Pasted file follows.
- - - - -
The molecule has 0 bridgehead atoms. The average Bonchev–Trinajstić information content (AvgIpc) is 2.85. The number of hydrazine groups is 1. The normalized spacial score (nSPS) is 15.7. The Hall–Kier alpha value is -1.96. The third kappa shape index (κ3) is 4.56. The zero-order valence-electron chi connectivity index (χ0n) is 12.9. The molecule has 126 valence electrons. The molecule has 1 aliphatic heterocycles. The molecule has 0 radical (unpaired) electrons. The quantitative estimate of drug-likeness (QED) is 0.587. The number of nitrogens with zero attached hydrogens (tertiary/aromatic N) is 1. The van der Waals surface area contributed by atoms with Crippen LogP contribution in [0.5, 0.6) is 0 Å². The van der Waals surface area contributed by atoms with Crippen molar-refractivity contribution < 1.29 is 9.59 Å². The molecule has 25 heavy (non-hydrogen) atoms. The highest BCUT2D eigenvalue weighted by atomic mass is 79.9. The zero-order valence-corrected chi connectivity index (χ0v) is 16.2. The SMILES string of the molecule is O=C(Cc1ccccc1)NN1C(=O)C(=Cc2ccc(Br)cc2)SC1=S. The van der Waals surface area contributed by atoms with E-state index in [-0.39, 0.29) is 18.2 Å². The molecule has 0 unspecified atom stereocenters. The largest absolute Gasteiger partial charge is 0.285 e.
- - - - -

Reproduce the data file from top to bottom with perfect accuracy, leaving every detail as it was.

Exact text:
The molecule has 0 bridgehead atoms. The average Bonchev–Trinajstić information content (AvgIpc) is 2.85. The number of hydrazine groups is 1. The normalized spacial score (nSPS) is 15.7. The Hall–Kier alpha value is -1.96. The third kappa shape index (κ3) is 4.56. The zero-order valence-electron chi connectivity index (χ0n) is 12.9. The molecule has 126 valence electrons. The molecule has 1 aliphatic heterocycles. The molecule has 0 radical (unpaired) electrons. The quantitative estimate of drug-likeness (QED) is 0.587. The number of nitrogens with zero attached hydrogens (tertiary/aromatic N) is 1. The van der Waals surface area contributed by atoms with Crippen LogP contribution in [0.5, 0.6) is 0 Å². The van der Waals surface area contributed by atoms with Crippen molar-refractivity contribution < 1.29 is 9.59 Å². The molecule has 25 heavy (non-hydrogen) atoms. The highest BCUT2D eigenvalue weighted by atomic mass is 79.9. The zero-order valence-corrected chi connectivity index (χ0v) is 16.2. The SMILES string of the molecule is O=C(Cc1ccccc1)NN1C(=O)C(=Cc2ccc(Br)cc2)SC1=S. The van der Waals surface area contributed by atoms with E-state index in [-0.39, 0.29) is 18.2 Å². The molecule has 0 unspecified atom stereocenters. The largest absolute Gasteiger partial charge is 0.285 e.